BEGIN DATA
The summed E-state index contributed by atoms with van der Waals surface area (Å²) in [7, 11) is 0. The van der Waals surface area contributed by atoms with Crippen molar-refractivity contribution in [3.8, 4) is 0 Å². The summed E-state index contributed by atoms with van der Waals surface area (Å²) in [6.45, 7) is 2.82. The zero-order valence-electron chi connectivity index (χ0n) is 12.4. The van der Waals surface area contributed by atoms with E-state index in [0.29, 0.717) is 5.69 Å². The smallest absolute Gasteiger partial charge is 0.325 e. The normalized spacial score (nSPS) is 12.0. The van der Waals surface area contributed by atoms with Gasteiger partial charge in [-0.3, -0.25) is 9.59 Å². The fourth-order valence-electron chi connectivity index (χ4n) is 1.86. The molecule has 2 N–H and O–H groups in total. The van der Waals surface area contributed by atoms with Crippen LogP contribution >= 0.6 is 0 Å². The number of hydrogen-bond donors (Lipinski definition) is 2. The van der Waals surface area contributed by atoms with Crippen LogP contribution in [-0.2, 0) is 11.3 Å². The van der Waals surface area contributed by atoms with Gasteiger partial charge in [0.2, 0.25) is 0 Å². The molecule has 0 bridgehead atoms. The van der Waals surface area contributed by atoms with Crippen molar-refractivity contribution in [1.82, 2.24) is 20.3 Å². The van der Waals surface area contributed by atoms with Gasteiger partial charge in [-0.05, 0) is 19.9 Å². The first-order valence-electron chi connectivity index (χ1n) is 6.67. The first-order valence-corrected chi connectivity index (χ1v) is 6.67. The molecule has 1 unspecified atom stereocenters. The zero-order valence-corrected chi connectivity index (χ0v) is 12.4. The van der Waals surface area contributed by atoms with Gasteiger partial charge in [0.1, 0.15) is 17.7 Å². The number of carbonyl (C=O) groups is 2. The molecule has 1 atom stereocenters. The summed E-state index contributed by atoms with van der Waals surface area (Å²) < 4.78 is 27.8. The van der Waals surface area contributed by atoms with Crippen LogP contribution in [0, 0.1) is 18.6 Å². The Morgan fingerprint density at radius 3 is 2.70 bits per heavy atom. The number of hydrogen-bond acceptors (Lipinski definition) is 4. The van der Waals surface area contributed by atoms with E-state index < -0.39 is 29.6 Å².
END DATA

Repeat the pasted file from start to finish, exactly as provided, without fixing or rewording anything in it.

The summed E-state index contributed by atoms with van der Waals surface area (Å²) in [7, 11) is 0. The van der Waals surface area contributed by atoms with Crippen molar-refractivity contribution in [3.8, 4) is 0 Å². The summed E-state index contributed by atoms with van der Waals surface area (Å²) in [6.45, 7) is 2.82. The zero-order valence-electron chi connectivity index (χ0n) is 12.4. The van der Waals surface area contributed by atoms with E-state index in [0.29, 0.717) is 5.69 Å². The smallest absolute Gasteiger partial charge is 0.325 e. The normalized spacial score (nSPS) is 12.0. The van der Waals surface area contributed by atoms with Gasteiger partial charge in [-0.3, -0.25) is 9.59 Å². The fourth-order valence-electron chi connectivity index (χ4n) is 1.86. The molecule has 2 N–H and O–H groups in total. The van der Waals surface area contributed by atoms with Crippen LogP contribution >= 0.6 is 0 Å². The number of hydrogen-bond donors (Lipinski definition) is 2. The van der Waals surface area contributed by atoms with Crippen LogP contribution in [-0.2, 0) is 11.3 Å². The van der Waals surface area contributed by atoms with Gasteiger partial charge in [0.2, 0.25) is 0 Å². The molecule has 0 bridgehead atoms. The van der Waals surface area contributed by atoms with Crippen molar-refractivity contribution in [1.82, 2.24) is 20.3 Å². The van der Waals surface area contributed by atoms with Gasteiger partial charge in [-0.05, 0) is 19.9 Å². The first-order valence-electron chi connectivity index (χ1n) is 6.67. The first-order valence-corrected chi connectivity index (χ1v) is 6.67. The molecule has 1 unspecified atom stereocenters. The zero-order valence-corrected chi connectivity index (χ0v) is 12.4. The van der Waals surface area contributed by atoms with Gasteiger partial charge in [0.1, 0.15) is 17.7 Å². The number of carbonyl (C=O) groups is 2. The molecule has 1 atom stereocenters. The summed E-state index contributed by atoms with van der Waals surface area (Å²) < 4.78 is 27.8. The van der Waals surface area contributed by atoms with Crippen LogP contribution in [0, 0.1) is 18.6 Å². The Morgan fingerprint density at radius 3 is 2.70 bits per heavy atom. The number of hydrogen-bond acceptors (Lipinski definition) is 4. The van der Waals surface area contributed by atoms with E-state index < -0.39 is 29.6 Å².